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Brewing up interest in South Queensferry

Lynda Hamilton reports on The Ferry Brewery - the first brewery in the Ferry since 1851, that’s going from from strength to strength.

Craft brewing is alive and well again in South Queensferry – more than a century after the town produced its last ale.

Thanks to Mark and Jan Moran, who set up The Ferry Brewery at Bankhead Farm Steading on the Rosebery Estate earlier this year, the town now has at least half a dozen artisan labels to shout about – some of which may well be contenders for next year’s Scottish Beer Awards.

The husband-and-wife team opened the brewery in June to coincide with their first saleable batch of beer and have recently started supplying their core ales to a number of Edinburgh and Lothians outlets – 175 years after the last Queensferry brewery closed its doors.

Their specialities include Ferry Fair, a golden pale ale inspired by the annual August week-long Queensferry Fair; 40/- Fine, a traditional Scottish ale which gets its name from the 40 shilling fine payable by anyone who sold beer on the Sabbath in the 17th century, and the aptly-named Ferry Witches Brew, a reddish copper ale whose moniker is derived from two locals who were later charged and convicted for witchcraft after selling beer on the Sabbath.

The keen brewers, who returned to Queensferry, Mark’s former home, in 2012 following a stint in the US where they met and married, have also recently supplied the Ferry’s pubs with a limited batch of The Burryman Ale, a dark amber beer with aromas of caramel malt and a hint of lemon, which promptly sold out during the Ferry Fair within a couple of days.

As well as supplying to a number of popular outlets in and around the Ferry, such as The Railbridge Bistro, Inchcolm Inc, Newton Arms, Craigie’s Farm and Conifox Stables Bistro & Restaurant, the Morans are already established in a number of pubs in Edinburgh and are currently working on a number of new ales, including Ferry Stout, Ferry Crossing and Queen Maggie.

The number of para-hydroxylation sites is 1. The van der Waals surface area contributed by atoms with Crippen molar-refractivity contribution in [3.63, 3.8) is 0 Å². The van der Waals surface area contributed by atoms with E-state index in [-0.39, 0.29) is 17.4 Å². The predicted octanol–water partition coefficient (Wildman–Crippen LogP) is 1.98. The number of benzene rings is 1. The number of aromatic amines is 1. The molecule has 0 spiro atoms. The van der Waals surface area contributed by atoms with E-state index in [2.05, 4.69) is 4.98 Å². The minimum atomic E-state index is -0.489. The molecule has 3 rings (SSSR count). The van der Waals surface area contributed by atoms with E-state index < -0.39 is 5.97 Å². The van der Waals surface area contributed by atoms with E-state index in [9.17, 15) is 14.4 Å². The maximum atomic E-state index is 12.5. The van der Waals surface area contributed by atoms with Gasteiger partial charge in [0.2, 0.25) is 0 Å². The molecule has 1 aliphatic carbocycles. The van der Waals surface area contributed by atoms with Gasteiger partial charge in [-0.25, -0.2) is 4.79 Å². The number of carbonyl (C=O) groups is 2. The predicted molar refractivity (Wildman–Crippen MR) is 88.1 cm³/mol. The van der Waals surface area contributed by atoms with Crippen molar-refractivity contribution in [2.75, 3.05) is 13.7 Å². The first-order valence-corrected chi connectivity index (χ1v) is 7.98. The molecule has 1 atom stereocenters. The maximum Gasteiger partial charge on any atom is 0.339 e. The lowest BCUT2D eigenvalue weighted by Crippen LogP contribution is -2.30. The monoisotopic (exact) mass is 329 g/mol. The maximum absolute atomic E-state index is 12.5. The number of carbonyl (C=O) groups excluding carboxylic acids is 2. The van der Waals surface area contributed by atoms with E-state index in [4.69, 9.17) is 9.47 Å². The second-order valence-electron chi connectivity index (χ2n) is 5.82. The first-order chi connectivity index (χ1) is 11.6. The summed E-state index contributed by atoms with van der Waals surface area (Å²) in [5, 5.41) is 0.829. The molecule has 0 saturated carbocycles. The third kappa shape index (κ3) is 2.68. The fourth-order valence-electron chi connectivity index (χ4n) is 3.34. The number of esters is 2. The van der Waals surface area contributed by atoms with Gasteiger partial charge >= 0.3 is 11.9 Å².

They have also crafted a Loony Brew Ale for Queensferry’s annual Loony Dook celebrations on New Year’s Day 2017.

When asked about the secret to the Ferry Brewery’s early success, Mark, who has been avidly brewing – albeit for personal use – since he was a teenager, attributed the surge in orders to the quality of the beer and attention to detail.

“We’re making the beer people want to drink,” he says. “We undertook a lot of market research before taking the plunge and had been planning our production since

“We spoke to anyone who would listen,” says Florida-born Jan. “We carried out a lot of tastings, with both friends and strangers but I’m pleased to say that, throughout it all, we only received one negative comment. Everyone has been very welcoming and encouraging.”

Although, they are currently happily supplying craft beers to the on-trade, the Morans have big plans to expand – eventually supplying to the off-trade, running their own on-site shop and offering brewery tours and tasting sessions.

To find out more, visit The Ferry Brewery website or follow The Ferry Brewery on Twitter: @FerryBrewery

The Ferry Brewery’s craft ales will be on the menu at a Cheese, Beer and Cider Tasting Event to be held at Craigie’s Farm and Deli on Friday, October 28. For
more information, email moyna@craigies.co.uk or visit the Craigie’s website here.

You might also like: The Ferry Brewery – Scottish Land & Estates Rosebery Estate Helping it Happen case study

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